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If you’re looking to cut down on toxins in your home, why not make your own shampoo?
Making your own homemade shampoo is a straightforward DIY project that will restore and strengthen hair while promoting hair growth.
Why make your own shampoo instead of buying it in a store?
Do shampoo manufacturers really have our best interests at heart? Perhaps you believe they do. But if you’re reading this article, you’re probably beginning to question your belief.
You might not want to use a traditional shampoo because they contain ingredients that are bad for you. Those ingredients include things that mimic estrogen, can cause hormone imbalances, and include carcinogens or substances that can cause severe allergic reactions.
Personally, I like to do my own shampoos and conditioners at home. I know what’s in my products and I’m not giving all my money to commercial shampoo companies. I also like to scent them any way I want or add tea tree oil or lavender or whatever I happen to be in the mood for
Want to learn how to make your own shampoo? Keep reading !
Making Homemade all-natural Shampoo
This shampoo can be made in the comfort of your own home using ingredients found in any grocery store. It’s also cheaper and works just as well as expensive brands.
You can make an all-natural shampoo that works for all hair types by combining castile soap, water, and essential oils.
This shampoo is ideal for normal hair, or as a base for adding your own favorite essential oils.
1/4 cup water
1/2 teaspoon jojoba
1/4 cup castile soap
10 drops approximately of your favorite essential oils
In a glass jar, combine the water, castile soap and jojoba oil. You can even use an old shampoo bottle to do this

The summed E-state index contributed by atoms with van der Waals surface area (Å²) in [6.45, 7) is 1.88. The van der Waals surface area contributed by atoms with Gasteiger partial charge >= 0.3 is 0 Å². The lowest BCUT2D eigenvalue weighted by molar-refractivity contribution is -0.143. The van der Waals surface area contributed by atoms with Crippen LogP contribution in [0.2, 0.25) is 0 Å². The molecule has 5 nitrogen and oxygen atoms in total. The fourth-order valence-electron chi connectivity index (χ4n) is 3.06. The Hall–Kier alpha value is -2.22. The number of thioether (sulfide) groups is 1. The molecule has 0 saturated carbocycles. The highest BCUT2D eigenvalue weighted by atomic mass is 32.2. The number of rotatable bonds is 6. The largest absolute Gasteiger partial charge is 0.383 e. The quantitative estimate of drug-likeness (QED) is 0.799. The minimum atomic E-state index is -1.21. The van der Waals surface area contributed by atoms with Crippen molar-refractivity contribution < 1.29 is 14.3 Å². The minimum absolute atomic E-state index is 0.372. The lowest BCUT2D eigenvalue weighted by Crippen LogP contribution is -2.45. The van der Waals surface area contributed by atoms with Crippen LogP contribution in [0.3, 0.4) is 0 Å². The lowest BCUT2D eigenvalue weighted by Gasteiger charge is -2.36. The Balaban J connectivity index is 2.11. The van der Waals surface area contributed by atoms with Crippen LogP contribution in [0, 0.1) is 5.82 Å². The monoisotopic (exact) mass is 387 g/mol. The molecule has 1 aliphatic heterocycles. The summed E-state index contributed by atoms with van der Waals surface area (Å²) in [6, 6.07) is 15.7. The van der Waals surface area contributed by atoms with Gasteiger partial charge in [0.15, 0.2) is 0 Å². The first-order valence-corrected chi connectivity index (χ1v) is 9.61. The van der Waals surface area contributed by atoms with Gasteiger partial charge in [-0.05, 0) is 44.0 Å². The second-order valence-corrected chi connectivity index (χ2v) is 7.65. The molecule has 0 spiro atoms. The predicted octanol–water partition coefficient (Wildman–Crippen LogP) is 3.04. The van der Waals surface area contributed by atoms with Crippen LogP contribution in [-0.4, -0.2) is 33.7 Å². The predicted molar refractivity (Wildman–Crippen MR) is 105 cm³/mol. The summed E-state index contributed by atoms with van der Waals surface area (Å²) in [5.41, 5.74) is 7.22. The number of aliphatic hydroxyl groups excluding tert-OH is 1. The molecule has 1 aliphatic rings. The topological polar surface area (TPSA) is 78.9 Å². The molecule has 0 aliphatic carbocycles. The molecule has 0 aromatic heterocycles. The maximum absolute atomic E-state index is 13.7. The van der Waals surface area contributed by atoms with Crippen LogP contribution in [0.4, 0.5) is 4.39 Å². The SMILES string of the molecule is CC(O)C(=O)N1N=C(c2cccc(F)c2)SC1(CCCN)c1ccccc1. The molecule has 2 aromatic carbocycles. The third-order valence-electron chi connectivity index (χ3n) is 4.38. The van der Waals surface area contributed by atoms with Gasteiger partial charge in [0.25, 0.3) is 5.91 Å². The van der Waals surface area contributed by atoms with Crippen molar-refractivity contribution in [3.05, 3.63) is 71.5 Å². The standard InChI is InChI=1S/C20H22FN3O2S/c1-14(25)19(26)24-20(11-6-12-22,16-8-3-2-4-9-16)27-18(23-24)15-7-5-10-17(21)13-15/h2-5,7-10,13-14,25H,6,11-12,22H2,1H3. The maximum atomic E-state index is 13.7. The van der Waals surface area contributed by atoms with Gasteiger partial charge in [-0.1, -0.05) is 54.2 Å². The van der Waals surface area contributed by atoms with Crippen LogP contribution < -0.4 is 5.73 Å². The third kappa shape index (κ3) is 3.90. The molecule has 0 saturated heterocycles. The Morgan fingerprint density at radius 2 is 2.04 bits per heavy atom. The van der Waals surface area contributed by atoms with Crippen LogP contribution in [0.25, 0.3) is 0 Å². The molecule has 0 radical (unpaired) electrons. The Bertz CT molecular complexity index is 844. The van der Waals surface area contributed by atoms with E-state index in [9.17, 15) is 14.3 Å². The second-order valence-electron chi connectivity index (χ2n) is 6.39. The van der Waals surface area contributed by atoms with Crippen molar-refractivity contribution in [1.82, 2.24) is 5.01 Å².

Stir until the contents are well mixed.
Add a few drops of your favourite essential oils. I’ll recommend my personal favourites later in the post.
Shake well before using.
In comparison to commercial shampoos, this mixture may seem thin, but I’ll give you a tip later to make it thicker.
If you keep this shampoo in a tightly sealed container, it will last for a month.
Here are a few essential oils I like to use.
Here are some tips for thickening homemade shampoo:
If you want to thicken your shampoo, try adding arrowroot powder or cornstarch. Start with 1/2 teaspoon and add more until it reaches the thickness you’re looking for.
Oat flour can be used to thicken homemade shampoo. Mix a cup of oatmeal with two cups of water in a blender until smooth. Strain out the pulp, and then store your oat flour in a jar. Add 2 teaspoons of oat flour to each bottle of shampoo and shake well before using.
Baking soda can also help thicken shampoo. Mix 1 tablespoon of baking soda with the shampoo and mix well.
Shampoo bar Lye-Free
The shampoo bar recipes are a bit more time-consuming than the liquid shampoo recipes, but if you love the idea of not having to carry bottles of shampoo with you when you travel or are an eco-friendly type of person, you can try this recipe. In many recipes of shampoo bar you will find Lye but this can be harsh on some types of skins. This is why I am giving you Lye free recipe
1 cup castile melt-and-pour soap
1 teaspoon olive oil
½ teaspoon castor oil